Alex Kotlowitz

The Interrupters producer and journalist on the film, his writing, and Chicago’s worst neighborhoods

Alex Kotlowitz is an old-school journalist in a new-school world. Focusing on hard-hitting stories about urban blight, poverty, and every day life, the New York Times contributor spends weeks and months crafting impeccably written tales while the online media (including this very site from time to time) jams out story after story about the Real Housewives or Pippa Middleton’s butt.

One such story about the epidemic of violence in poor neighborhoods landed in the New York Times Magazine in 2008, and has subsequently been turned into an excellent new documentary, The Interrupters, by Kotlowitz himself, along with Hoop Dreams director Steve James. It’s screening now at the Gene Siskel Film Center, having won numerous film festival awards over the past few months. The A.V. Club caught up with the writer, producer, and man about town to talk about The Interrupters, the Cease Fire program that inspired the movie, and the common threads in his work. 

The A.V. Club: How did you get involved with the violence interrupters you feature in the movie and the Cease Fire program they work under?

Alex Kotlowitz: My first book, There Are No Children Here, was about so much violence in the lives of two brothers living in the housing projects. Over the course of the two years I spent with them, there were all these forces bearing down on them. During the course of that book, they lost three friends in very violent ways, and since the book was published, four of the guys I knew and two others have gone to jail. I’d been grappling with the issue and trying to figure out a way to make it make sense, and then I heard about this Cease Fire program. Their bumper stickers are ubiquitous, but there was a time they even had these billboards talking about gang intervention.

One guy I play basketball with works for Cease Fire. Rather, he told me he did after one of our games, and I gave him an earful about what I thought about the program. I later apologized, and he said, “Why don’t you come by and visit?” I came away from that visit really impressed. They offered a different prism to look at violence through. They see it as an infectious disease and take moral judgment out of the equation. Then I went to spend an afternoon with the interrupters at one of their gatherings, and it was like being with The Justice League. They have an incredible window onto the city. 

AVC: One of the things I found really striking in the movie is that the city seems so foreign at points. Some of the worst neighborhoods are just a couple of miles from our homes or offices, but it seems like another world.

AK: That’s true. These communities are so physically isolated, and more than anything, they’re spiritually isolated. They’re so close and yet so far. A lot of Chicagoans might not spend any time there, and what contact they do have is through what they see in the news, which is a little unsettling.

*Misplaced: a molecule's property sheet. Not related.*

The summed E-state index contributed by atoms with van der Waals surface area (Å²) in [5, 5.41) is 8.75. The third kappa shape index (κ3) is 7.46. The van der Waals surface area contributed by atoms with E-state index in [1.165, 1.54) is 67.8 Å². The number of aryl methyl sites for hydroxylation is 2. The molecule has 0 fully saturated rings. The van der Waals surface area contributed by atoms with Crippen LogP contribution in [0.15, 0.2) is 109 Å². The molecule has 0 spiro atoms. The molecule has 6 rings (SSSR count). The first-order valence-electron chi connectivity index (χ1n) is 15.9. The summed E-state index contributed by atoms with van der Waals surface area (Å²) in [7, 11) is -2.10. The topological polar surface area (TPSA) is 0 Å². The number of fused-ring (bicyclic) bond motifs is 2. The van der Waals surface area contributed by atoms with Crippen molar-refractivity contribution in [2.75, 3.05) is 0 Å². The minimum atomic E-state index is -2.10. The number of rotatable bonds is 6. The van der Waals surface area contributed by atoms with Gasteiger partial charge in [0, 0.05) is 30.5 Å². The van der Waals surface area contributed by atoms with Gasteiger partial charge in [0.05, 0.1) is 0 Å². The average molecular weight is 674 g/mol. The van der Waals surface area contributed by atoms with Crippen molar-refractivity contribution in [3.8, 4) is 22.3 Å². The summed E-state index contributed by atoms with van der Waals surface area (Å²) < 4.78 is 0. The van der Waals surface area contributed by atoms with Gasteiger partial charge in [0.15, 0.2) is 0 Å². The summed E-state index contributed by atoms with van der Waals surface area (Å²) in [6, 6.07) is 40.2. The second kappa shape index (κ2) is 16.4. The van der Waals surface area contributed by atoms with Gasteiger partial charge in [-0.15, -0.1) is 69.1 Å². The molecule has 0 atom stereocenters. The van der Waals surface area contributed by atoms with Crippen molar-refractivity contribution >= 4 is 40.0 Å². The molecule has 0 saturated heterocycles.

AVC: What are some of the most powerful moments in the movie for you?

AK: There are a couple things that, working on the film during the 14 months of filming, really got me thinking. There’s a moment in the film, an iconic moment, when [one of the interrupters] Cobe goes to visit someone he knew from jail, Flamo, who’s about to exact revenge for these guys who turned his brother in to the police. He’s been drinking and he’s in a rage. We went to visit Flamo, and you just think, “This guy’s a lost cause,” like it’s a lost interruption, and this is a guy who kind of fits every stereotype we have of young men in these communities who are filled with anger. We spent some time with him over the following months, though, and it became clear to me that anger is not a permanent state of mind.

Secondly, I think that most people—and this works in the Flamo example—would rather not resort to violence. It’s not something that comes naturally. Flamo reached out to Cobe at a sober moment, and by the time we got there, he’d been drinking and he was in this rage. 

That story also brought home for me, like so many of the stories did, just how in some ways, on some level—and this is so self-evident and oversimplifying—but that some people just need someone to listen and believe. That was the case with Flamo. It’s something I’ve known, but boy did I need to be reminded.

AVC: You produced this movie, but you were also there during filming, and you wrote the original story. What was your role, really, during this whole process?

AK: When I think producer, I think it’s someone raising money, and I’m about as inept doing that as anyone. Steve [James] and I were creative partners on the movie. Because of my time working on the story, I knew the Cease Fire brass and had built up some trust. Most of the shoots were just me, Steve, co-producer Zak Piper, and a sound person. I would take the lead in most of the interviews, but they’d usually become lively three-way conversations in the end.

I was deeply involved in the whole thing. Steve and I had each had personal relationships with the interrupters. They’d call us when something happened.

In terms of the narrative structure and story, though, it was nice that Steve and I had very similar sensibilities. I’d done TV documentary work before, but it was one of those things that was so different to me. Filmmaking is this collaborative process, and the writing life is so solitary. I had two years where I was working with others, and I admire those others. I was hanging out with [interrupters] Ameena, Eddie, and Cobe.